The Memory Police [1994/2019] – ★★★★★
“They say you die twice. One time when you stop breathing and a second time…when somebody says your name for the last time” (Banksy, re-quoting Ernest Hemingway). Yōko Ogawa (The Housekeeper and the Professor [2003/08]) wrote The Memory Police in 1994, and it was translated from the Japanese by Stephen Snyder in 2019. In this beautiful dystopian book, our young female character works as a writer on one curious island – there, things sometimes simply disappear from time to time, and with those “disappearances” come another interesting element – people soon forget these things completely, how they looked and what they felt like. For them, these things simply cease to exist. The enforcement of the memory erosion is the task for the special Memory Police, that ruthlessly detects and investigates any traces of disappearing objects, as well as hunts people that are still able to remember them. When one man, R, a book editor, is in danger of being caught for remembering disappeared things, our lead character vows to do everything in her power to save him from a terrible fate. The Memory Police may share some themes related to Bradbury’s Fahrenheit 451 and Orwell’s 1984, but, in its spirit at least, it is a different book– it is filled with quiet, reflective moments and has its own special, eerie atmosphere. The premise may start with one absurd situation, but it soon transforms into something very heart-felt, as its characters try to make sense of one weird world that is slowly becoming devoid of one essential meaning. At the heart of Ogawa’s novel is the importance of memory and its preservation, which remains at the core of our history and our state of being conscious, free-willed and emotionally-complex beings. Continue reading “Review: The Memory Police by Yōko Ogawa”
Sulphuric Acid [2005/2007] – ★★★★
This book is by a Belgian author Amélie Nothomb, who was born in Japan, but now resides in Paris. Translated from the French by Shaun Whiteside, Sulphuric Acid is a short novella which quite shockingly and darkly satirises our obsession with TV, in particular with reality television, and our idolisation of celebrities. Probably taking some inspiration from Koushun Takami’s Battle Royale (1999), Sulphuric Acid is a dystopia-set story in which millions of people tune in every night for a TV programme called Concentration, which recreates a Nazi-style concentration camp with real participants. People in this programme take either the roles of guards or prisoners, with cameras catching their every move. Nothomb packs a lot of ideas into her novella of just over 120 pages, and she is very interested to explore human responses to some unthinkable situations, as we follow the main characters – a beautiful young woman Pannonique, one of the prisoners, and sadistic Zdena, one of the guards. Continue reading “Review: Sulphuric Acid by Amélie Nothomb”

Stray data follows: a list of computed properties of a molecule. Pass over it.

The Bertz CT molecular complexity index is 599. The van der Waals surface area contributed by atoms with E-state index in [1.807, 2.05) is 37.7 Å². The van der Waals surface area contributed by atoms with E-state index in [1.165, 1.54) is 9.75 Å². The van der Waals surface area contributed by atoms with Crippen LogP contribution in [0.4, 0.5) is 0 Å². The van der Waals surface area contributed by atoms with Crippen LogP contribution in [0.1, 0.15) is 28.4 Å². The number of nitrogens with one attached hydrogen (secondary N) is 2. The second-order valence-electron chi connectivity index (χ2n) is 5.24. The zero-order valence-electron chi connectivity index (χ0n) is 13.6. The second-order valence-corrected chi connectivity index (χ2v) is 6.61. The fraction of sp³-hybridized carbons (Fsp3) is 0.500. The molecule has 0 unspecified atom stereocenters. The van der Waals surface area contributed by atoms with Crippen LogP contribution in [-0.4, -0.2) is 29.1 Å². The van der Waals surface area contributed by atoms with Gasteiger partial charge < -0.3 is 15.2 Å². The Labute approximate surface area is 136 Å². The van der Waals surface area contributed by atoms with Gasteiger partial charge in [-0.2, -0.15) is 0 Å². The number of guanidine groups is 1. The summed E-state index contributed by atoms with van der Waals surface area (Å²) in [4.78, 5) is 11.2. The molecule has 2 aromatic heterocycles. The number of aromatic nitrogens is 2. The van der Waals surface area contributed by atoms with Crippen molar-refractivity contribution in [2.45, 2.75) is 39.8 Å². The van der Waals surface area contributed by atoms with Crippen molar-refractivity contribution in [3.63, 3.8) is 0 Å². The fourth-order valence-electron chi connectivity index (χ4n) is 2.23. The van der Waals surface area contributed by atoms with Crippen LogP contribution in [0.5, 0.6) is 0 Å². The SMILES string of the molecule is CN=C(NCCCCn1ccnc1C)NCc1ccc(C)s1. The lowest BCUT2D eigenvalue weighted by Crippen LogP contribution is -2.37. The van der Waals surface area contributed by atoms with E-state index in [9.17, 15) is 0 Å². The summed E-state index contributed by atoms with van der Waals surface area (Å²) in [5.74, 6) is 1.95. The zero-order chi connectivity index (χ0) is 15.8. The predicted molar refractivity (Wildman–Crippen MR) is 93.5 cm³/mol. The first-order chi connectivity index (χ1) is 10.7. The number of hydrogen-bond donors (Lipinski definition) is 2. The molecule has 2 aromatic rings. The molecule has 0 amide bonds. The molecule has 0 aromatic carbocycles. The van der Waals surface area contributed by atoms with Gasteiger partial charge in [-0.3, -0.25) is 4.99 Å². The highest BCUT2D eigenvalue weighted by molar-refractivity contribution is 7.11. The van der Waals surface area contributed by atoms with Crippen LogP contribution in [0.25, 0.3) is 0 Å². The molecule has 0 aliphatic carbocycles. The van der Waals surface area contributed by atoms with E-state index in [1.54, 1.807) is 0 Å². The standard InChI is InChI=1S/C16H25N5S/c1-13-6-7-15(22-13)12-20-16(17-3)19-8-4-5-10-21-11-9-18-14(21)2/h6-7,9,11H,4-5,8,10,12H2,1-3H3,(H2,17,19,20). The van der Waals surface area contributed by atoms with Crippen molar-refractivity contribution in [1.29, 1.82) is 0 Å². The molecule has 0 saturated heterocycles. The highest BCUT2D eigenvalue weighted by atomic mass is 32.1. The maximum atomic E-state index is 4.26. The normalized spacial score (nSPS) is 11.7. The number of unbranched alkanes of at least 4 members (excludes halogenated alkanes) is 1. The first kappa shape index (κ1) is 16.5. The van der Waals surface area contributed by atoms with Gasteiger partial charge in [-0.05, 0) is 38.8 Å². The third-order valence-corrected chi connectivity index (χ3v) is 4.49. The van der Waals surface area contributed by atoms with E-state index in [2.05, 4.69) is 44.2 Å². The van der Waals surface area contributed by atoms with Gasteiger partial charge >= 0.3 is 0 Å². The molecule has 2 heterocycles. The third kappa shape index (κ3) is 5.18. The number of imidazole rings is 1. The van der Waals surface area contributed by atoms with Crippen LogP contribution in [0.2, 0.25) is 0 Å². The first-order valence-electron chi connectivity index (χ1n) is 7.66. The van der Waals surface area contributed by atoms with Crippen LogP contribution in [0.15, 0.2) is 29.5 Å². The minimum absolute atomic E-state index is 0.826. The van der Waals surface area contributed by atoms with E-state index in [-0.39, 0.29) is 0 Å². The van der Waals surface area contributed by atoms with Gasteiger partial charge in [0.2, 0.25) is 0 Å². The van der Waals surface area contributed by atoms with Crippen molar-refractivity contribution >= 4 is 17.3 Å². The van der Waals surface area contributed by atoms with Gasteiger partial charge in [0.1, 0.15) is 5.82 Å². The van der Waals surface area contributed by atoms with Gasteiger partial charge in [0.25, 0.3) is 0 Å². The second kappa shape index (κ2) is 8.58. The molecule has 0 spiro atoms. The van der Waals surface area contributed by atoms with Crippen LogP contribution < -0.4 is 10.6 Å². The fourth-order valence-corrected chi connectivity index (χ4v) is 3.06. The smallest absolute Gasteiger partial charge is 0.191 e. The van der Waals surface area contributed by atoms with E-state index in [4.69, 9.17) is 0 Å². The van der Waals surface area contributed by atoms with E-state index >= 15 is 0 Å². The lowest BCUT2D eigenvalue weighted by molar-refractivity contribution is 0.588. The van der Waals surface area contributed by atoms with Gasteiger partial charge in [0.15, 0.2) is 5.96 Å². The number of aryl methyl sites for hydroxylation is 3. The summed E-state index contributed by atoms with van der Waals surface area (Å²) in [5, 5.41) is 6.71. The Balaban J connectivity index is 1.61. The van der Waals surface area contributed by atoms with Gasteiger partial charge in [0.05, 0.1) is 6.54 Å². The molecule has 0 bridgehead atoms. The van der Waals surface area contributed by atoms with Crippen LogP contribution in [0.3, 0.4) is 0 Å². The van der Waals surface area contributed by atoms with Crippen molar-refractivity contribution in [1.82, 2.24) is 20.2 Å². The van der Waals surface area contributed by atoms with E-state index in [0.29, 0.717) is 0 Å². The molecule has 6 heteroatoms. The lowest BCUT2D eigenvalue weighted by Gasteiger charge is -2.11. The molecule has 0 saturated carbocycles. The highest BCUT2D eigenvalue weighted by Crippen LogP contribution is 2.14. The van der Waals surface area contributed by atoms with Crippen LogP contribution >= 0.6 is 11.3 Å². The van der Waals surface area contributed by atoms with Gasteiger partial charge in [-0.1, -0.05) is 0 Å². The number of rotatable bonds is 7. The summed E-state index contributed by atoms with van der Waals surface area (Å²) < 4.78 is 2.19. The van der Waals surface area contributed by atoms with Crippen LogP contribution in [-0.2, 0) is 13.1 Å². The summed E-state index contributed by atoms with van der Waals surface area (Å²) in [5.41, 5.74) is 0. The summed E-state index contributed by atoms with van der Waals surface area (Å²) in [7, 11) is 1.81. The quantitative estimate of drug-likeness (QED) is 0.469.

I love reading science-fiction – reading these books is like entering an exciting parallel universe where your imagination fires up (for example, see this list of My 10 Favourite Science-Fiction/Dystopian Books or my reviews of the work of Philip K. Dick – A Scanner Darkly, The Three Stigmata of Palmer Eldritch & A Maze of Death). However, for some reason, when I started reading (read) the sci-fi books below I either did not get far or did not particularly like them after I finished them. I realise that some of the books below are very popular and beloved by many and, therefore, I want to give them a second chance – either to re-read them or pick up where I left off and finish them.
I. Station Eleven  by Emily St. John Mandel
Station Eleven is a very popular dystopian book, but I did not progress far in it. The book’s beginning did not pull me in (and only made me want to re-watch Soderbergh’s film Contagion ). However, I realise it has much to offer, and I want to start it again. The synopsis to this book reads that it is “set in the days of civilisation’s collapse“…and “tells the story of a Hollywood star, his would-be saviour, and a nomadic group of actors“. The beginning is about the death of a Hollywood actor on stage, after which the story moves “back and forth in time“, becoming “a suspenseful, elegiac and spellbinding novel” (Goodreads).
Emily St. John Mandel has another novel coming in 2020 titled The Glass Hotel, and I am looking forward to reading it. The Glass Hotel is described as “a captivating novel of money, beauty, white-collar crime, ghosts, and moral compromise in which a woman disappears from a container ship off the coast of Mauritania and a massive Ponzi scheme implodes in New York…” (Goodreads). Continue reading “5 Sci-Fi/Dystopian Books I Want to Give a Second Chance”